Suddenly the Orphan stiffened. “My name is Hero”, he asserted. “Hero? Hero who”?, Orphan Keeper’s Assistant responded to the boy’s defiance. “That’s not your name. Never, whoever heard of an Orphan named Hero.” Quickly the young woman increased her concentration. She felt the room tilt toward the door. She called in her mind, “Scarboy, come, come”!
Slowly the boy took another step. “Now, now was the time. Call out the names.” The woman rose to her feet, still gripping the edge of the table, her back bent, her eyes pinned to Mercy’s. Her voice was shrill. “I am the Orphan Keeper’s Assistant in the name of the Orphan Keeper, in the name of fire priests and burners and breakers and naysayers, in the name of the Enchanter. I command all who belong to that burning one to come to me.”
The children whimpered. Scarboy began to walk toward the Orphan Keeper’s Assistant. His eyes dazed. His steps wouldn’t. He dropped his hand. The raw and ugly scar showed on his face. Beads of sweat stood out on Mercy’s wrinkled forehead. The white hair beneath her snout was damp, but she smiled. She gripped her end of the table. She kept her eyes locked with those of the young woman. She rose from her seat. She commanded, “I am Mercy, wife to Caretaker of Great Park, in the name of ranger commander. Protector and keeper the watch, in the power of the sacred flames, by the name of the king. Son of the emperor of all who bring the kingdom, I forbid, I adjure, I prevent.”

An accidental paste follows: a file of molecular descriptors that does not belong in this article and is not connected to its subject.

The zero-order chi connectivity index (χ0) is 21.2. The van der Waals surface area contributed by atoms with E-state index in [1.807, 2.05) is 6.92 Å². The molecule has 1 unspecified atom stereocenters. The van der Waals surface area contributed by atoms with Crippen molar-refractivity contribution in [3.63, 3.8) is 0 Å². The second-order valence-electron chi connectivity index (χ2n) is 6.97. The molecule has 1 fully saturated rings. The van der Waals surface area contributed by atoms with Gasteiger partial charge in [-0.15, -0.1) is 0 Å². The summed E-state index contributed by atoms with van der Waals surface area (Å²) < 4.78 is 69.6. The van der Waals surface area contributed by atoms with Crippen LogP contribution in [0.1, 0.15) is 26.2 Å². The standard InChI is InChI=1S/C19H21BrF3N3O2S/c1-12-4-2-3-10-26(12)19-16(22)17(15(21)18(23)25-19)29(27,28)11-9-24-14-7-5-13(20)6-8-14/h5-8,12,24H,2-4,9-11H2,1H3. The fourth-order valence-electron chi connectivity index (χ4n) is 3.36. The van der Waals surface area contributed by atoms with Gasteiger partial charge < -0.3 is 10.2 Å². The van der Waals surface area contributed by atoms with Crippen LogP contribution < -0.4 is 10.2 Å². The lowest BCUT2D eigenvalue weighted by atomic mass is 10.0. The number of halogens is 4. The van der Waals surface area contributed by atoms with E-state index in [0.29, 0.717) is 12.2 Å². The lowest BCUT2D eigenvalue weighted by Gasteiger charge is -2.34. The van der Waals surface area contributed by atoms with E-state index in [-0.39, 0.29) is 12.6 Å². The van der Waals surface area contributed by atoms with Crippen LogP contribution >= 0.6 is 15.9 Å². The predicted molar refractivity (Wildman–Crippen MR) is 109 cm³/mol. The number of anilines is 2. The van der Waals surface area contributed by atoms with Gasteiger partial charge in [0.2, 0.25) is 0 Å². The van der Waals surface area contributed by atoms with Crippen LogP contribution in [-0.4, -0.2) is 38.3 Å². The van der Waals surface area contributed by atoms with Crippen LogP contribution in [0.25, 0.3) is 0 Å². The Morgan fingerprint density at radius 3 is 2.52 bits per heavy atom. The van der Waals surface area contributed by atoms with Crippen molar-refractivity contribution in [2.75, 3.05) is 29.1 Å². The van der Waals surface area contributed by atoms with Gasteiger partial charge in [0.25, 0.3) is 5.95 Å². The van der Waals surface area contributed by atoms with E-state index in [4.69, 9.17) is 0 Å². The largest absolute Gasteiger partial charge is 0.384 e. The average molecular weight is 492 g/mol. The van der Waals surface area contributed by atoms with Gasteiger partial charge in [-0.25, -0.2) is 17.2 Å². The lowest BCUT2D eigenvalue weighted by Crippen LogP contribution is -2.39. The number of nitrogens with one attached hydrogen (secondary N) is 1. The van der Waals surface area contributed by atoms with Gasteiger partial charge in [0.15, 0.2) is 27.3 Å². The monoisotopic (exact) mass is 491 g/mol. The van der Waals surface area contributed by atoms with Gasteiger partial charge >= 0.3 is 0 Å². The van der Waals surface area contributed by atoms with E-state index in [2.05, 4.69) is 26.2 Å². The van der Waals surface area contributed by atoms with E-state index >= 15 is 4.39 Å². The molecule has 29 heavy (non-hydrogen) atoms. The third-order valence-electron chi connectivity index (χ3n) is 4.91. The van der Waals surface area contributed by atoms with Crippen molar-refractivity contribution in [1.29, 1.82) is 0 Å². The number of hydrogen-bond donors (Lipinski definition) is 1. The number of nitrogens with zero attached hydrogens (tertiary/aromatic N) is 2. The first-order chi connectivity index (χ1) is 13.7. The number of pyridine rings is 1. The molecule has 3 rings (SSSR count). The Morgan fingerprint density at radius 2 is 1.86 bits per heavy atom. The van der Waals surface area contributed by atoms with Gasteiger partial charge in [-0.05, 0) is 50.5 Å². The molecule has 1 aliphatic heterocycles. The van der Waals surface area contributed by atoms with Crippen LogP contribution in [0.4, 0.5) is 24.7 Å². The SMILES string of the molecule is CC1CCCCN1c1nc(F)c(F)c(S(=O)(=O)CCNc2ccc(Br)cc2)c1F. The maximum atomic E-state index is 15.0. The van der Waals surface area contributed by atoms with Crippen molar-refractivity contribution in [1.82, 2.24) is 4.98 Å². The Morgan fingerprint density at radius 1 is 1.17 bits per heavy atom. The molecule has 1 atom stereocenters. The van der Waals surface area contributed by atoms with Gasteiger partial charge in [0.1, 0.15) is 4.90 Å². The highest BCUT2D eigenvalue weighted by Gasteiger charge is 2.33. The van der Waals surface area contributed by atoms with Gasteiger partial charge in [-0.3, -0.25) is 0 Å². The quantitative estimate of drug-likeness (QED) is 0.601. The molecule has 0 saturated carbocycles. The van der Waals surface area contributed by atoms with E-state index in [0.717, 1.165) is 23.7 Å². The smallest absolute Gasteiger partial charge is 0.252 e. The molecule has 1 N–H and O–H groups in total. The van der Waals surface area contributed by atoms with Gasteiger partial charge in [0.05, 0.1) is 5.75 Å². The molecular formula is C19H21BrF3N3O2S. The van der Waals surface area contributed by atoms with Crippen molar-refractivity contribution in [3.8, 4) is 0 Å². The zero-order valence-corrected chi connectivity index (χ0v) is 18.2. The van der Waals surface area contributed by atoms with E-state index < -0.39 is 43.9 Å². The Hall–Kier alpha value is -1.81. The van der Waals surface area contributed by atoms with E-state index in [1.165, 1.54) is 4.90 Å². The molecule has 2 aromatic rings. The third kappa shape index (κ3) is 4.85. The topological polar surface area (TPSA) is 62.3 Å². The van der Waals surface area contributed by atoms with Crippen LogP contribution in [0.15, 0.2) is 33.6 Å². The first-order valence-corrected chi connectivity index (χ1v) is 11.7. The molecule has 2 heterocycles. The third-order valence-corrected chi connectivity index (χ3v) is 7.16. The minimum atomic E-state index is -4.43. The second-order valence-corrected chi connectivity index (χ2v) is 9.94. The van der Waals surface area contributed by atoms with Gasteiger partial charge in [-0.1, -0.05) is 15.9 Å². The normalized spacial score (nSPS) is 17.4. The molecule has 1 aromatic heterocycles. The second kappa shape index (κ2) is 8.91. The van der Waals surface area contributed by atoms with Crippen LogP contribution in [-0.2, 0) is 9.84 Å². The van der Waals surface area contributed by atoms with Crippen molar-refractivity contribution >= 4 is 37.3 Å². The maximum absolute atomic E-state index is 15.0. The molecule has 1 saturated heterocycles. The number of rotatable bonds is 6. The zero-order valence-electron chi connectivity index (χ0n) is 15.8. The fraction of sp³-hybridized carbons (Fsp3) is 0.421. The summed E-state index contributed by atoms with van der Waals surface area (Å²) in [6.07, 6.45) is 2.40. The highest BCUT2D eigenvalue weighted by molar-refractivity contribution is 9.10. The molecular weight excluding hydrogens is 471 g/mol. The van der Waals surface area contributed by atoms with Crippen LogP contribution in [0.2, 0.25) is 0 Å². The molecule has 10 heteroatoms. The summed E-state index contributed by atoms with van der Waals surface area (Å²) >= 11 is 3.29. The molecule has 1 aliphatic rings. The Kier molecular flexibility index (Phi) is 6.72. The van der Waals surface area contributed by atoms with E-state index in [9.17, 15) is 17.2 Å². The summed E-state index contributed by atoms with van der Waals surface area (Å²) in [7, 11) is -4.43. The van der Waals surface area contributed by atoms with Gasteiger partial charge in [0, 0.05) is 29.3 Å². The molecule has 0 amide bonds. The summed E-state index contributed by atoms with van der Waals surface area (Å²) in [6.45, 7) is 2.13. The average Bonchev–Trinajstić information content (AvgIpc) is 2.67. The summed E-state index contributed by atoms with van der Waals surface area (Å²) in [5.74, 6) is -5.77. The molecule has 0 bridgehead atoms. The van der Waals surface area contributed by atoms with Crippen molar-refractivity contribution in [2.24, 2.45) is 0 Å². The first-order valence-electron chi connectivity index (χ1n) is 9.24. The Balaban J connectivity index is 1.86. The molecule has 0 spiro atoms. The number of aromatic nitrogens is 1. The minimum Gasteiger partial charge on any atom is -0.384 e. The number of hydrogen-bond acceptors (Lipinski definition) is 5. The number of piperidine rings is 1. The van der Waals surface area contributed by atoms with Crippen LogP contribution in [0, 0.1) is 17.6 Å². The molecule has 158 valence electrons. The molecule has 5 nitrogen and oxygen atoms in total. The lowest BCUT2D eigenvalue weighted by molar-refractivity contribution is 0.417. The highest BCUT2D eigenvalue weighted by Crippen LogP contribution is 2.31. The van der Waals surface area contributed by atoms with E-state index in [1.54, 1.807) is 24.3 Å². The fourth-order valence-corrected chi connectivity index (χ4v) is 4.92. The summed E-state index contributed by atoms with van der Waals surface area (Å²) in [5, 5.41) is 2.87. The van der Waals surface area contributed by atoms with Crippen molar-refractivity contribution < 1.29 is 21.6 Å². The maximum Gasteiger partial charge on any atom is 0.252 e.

The house tilted back again. The boy stepped back toward the corner. Mercy lifted her hands above her head. She clasped them together. “To the king”!, she shouted. “To the kingdom, to the restoration.”
The Orphan Keeper’s spell was broken. The children sighed. Mercy slumped. Protection closed over them again. The Assistant dropped her eyes. A small wail came from her mouth. “Oh, me, oh, my, find Mercy”, said the Orphan Keeper. “I found Mercy. But Mercy hasn’t done me. I’ll get fired. I’ll get fired.” The Orphan Keeper’s Assistant put her face in her hands and wept. She wailed, something pitiful. She blubbered and hollered. She pulled a handkerchief from her basket to wipe her face. Gently. A tiny hand patted her arm. Touched her shoulder. Wiped tears away from her cheeks, then her eyes. It was one of the blind girls. The child, smelling of lavender and soap, pressed her cheek against the cheek of the Orphan Keeper’s Assistant.
Opening her eyes, the young woman discovered that she was surrounded by the children. The boy in the wheelchair offered a cool cloth, damp and fragrant, to press against her hot forehead. The child on crutches had poured a drink and held it out to her. One of them said, “Don’t cry, Orphan Keeper’s Assistant, don’t cry.” But she cried all the more. Who had ever spoken kindly to her? Her father had died in the bellows works beneath the city and her mother had been an outcast. Then the two boys standing near the corner came forward. The older spoke to Mercy. “I will go back with her. Little Child can stay with you. Firing is terrible. No one should be fired because of me.”